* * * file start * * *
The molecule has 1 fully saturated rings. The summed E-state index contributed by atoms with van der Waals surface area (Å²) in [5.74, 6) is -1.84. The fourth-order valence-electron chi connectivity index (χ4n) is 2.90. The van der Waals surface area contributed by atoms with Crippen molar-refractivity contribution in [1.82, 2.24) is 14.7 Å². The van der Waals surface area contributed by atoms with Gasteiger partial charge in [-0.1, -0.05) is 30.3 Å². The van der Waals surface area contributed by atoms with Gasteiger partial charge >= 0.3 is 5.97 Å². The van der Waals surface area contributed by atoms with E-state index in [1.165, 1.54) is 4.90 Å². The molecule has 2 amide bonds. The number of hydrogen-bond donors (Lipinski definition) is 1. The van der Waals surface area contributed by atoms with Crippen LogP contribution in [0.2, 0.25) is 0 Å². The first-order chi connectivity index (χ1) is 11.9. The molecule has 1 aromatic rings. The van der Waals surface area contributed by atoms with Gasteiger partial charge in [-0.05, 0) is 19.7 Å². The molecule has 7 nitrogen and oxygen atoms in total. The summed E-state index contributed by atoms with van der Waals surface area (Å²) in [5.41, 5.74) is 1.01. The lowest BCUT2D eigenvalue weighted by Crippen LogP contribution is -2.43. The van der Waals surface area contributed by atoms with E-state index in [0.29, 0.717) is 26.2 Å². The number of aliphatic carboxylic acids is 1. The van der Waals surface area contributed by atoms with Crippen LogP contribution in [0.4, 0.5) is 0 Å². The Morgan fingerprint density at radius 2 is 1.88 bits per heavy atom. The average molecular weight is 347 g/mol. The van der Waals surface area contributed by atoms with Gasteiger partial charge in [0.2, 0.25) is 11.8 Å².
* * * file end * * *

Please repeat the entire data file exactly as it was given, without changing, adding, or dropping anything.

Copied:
The molecule has 1 fully saturated rings. The summed E-state index contributed by atoms with van der Waals surface area (Å²) in [5.74, 6) is -1.84. The fourth-order valence-electron chi connectivity index (χ4n) is 2.90. The van der Waals surface area contributed by atoms with Crippen molar-refractivity contribution in [1.82, 2.24) is 14.7 Å². The van der Waals surface area contributed by atoms with Gasteiger partial charge in [-0.1, -0.05) is 30.3 Å². The van der Waals surface area contributed by atoms with Gasteiger partial charge >= 0.3 is 5.97 Å². The van der Waals surface area contributed by atoms with E-state index in [1.165, 1.54) is 4.90 Å². The molecule has 2 amide bonds. The number of hydrogen-bond donors (Lipinski definition) is 1. The van der Waals surface area contributed by atoms with Crippen LogP contribution in [0.2, 0.25) is 0 Å². The first-order chi connectivity index (χ1) is 11.9. The molecule has 1 aromatic rings. The van der Waals surface area contributed by atoms with Gasteiger partial charge in [-0.05, 0) is 19.7 Å². The molecule has 7 nitrogen and oxygen atoms in total. The summed E-state index contributed by atoms with van der Waals surface area (Å²) in [5.41, 5.74) is 1.01. The lowest BCUT2D eigenvalue weighted by Crippen LogP contribution is -2.43. The van der Waals surface area contributed by atoms with E-state index in [0.29, 0.717) is 26.2 Å². The number of aliphatic carboxylic acids is 1. The van der Waals surface area contributed by atoms with Crippen LogP contribution in [0.4, 0.5) is 0 Å². The Morgan fingerprint density at radius 2 is 1.88 bits per heavy atom. The average molecular weight is 347 g/mol. The van der Waals surface area contributed by atoms with Gasteiger partial charge in [0.2, 0.25) is 11.8 Å².